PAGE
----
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Tennessee’s Best Winner Maury County – Putting Students on the Pathway to Success

This is the third post in a six-part series recognizing the winners of the Tennessee’s Best and Alabama’s Best contests.  Our previous posts featured Alabama’s Best runner-up Crestline Elementary and Tennessee’s Best runner-up Lauderdale County.

 

maury co -key successTeachers, principals, directors, board members, parents and community members may disagree about many things in public education.  The one thing they can all agree on is the need for students to be successful in life beyond their K-12 years. Here again disagreements may arise over how best to achieve that success and how to recognize what success looks like. 

Maury County Public Schools (MCPS) in Columbia, Tennessee has worked with all stakeholders (i.e., teachers, administrators, board members, parents, and community members) to guarantee that all students have access to high quality academic programs that will give them a great start on life.  Maury County and their “Keys to College and Career Readiness” program were recognized by LEAN Frog and the Tennessee Organization of School Superintendents (TOSS) as a Runner-up Winner in the Inaugural Tennessee’s Best Contest. 

Developing the Keys

Participants in a data collection session at Maury County

Participants in a data collection session at Maury County

The 7 “Keys” to College and Career Readiness is a systemic and systematic alignment program ensuring that all 22 public schools within the system are working on academic success for all students.  MCPS conducted data collection sessions with over 46 different groups comprised of students, parents, teachers, principals, bus drivers, businesses, the County Commission, school board members, Chambers of Commerce, and others.  The goal was to get a better understanding of what students should know and be able to do by certain grades.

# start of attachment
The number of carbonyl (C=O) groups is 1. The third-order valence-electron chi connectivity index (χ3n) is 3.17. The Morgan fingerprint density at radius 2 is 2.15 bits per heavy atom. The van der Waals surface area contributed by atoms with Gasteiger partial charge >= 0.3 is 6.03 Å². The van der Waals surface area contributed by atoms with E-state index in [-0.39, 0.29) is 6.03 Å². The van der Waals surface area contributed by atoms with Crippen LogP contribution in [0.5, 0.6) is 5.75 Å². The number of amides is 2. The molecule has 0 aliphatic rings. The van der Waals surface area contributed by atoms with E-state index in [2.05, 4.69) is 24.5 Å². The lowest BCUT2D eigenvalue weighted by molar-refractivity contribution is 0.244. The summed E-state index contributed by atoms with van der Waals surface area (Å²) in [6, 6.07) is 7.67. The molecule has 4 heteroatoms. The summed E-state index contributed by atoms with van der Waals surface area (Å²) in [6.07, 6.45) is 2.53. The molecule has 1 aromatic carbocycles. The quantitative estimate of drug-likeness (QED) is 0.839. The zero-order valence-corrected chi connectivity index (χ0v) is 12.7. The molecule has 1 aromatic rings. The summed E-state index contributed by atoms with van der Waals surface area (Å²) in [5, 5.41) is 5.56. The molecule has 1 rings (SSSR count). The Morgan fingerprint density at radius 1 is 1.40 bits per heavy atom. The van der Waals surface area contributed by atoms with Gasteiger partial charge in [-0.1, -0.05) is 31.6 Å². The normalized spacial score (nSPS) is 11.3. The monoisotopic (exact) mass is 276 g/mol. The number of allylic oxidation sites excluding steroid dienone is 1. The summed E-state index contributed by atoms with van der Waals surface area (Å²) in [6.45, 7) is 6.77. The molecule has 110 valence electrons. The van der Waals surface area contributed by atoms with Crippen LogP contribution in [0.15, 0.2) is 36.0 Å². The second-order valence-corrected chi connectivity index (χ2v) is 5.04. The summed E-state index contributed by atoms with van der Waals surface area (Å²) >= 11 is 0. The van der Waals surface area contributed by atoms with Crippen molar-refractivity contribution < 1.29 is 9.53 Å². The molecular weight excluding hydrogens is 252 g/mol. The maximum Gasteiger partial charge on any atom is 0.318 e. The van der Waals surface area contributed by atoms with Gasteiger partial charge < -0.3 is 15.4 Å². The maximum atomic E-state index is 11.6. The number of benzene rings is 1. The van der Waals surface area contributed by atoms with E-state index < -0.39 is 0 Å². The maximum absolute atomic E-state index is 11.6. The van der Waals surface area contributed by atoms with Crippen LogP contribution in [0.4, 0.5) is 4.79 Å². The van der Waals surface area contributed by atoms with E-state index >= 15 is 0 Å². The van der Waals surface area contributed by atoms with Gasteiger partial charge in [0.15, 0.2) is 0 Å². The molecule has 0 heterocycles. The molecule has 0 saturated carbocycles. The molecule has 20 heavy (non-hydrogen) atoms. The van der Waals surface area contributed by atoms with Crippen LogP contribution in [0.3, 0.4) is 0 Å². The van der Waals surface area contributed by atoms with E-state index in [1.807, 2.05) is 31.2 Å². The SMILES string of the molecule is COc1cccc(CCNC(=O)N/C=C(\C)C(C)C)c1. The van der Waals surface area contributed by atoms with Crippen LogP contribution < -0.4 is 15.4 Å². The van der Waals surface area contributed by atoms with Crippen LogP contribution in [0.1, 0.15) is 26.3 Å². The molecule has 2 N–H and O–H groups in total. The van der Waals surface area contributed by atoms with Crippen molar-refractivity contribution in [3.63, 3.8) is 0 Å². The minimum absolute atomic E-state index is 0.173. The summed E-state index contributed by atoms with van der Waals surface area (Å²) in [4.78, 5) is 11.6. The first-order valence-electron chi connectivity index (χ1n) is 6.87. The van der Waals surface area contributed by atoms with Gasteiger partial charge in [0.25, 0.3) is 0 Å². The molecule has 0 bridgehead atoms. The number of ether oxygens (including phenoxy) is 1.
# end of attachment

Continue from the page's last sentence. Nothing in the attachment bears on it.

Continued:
With a grand total of 9,327 responses (3,354 for elementary; 3,035 for middle school; 2,938 for high school), keys were identified for each grade level to help put students on the pathway to success–two keys each for elementary and middle school, and three for high school.  The resulting 7 Keys ensured that all schools had academic objectives that were created with community input.  The 7 Keys were introduced to the community at a press conference in January 2016.  By May 2016, MCPS had already seen increases in performance on the keys.

Sustaining the Keys

Following the identification of the 7 Keys, teachers were asked what resources they needed to help more students meet the Keys each year.  Principals and Central Office department heads presented these needs (backed with data) to the MCPS Board of Education.  After board deliberation, the district budget was submitted to the County Commission  for approval.  The County Commission approved the budget and the Keys were funded.  To safeguard long-term funding, MCPS has built a development worksheet tracking the resources needed and funding required to maintain or accelerate progress.  Additionally, both the district and each school track students’ performance through scorecards that identify conditions for intervention as well as stretch targets. 

Why we Like this Entry

There are many impressive facets of the 7 Keys.  Here are just a few:

·         The Keys ensure that all staff members know what to focus on and why. 

·         Involving teachers and principals in system-wide improvement increases morale.   

·         The collaborative way in which the 7 Keys were developed increases teacher, student, parent, and community buy-in.

·         The data-driven decision-making for funding requests promotes transparency and trust:  between staff and Central Office, between school board and County Commission, between school and city leadership and the larger community. 

In short, the deliberately inclusive and systematic approach to developing and sustaining the 7 Keys helps MCPS foster student success.  As Superintendent Dr. Chris Marczak remarked, “We have already started to see the fruits of our labor with the county and school board investing in the intentional education of children and are excited to see what the coming years bring for education in Maury County.”  We are excited to see what the future holds for Maury County students as well. 

Board Chair David Bates and Superintendent Dr. Chris Marczak accept $1000 cash prize from LEAN Frog co-founder Byron Headrick

Board Chair David Bates and Superintendent Dr. Chris Marczak accept $1000 cash prize from LEAN Frog co-founder Byron Headrick

Congratulations Maury County on your award-winning entry.  We applaud the work your school system is doing to ensure that ALL students have access to high quality academic programs and that MCPS staff, parents, and community are involved in defining what that means.

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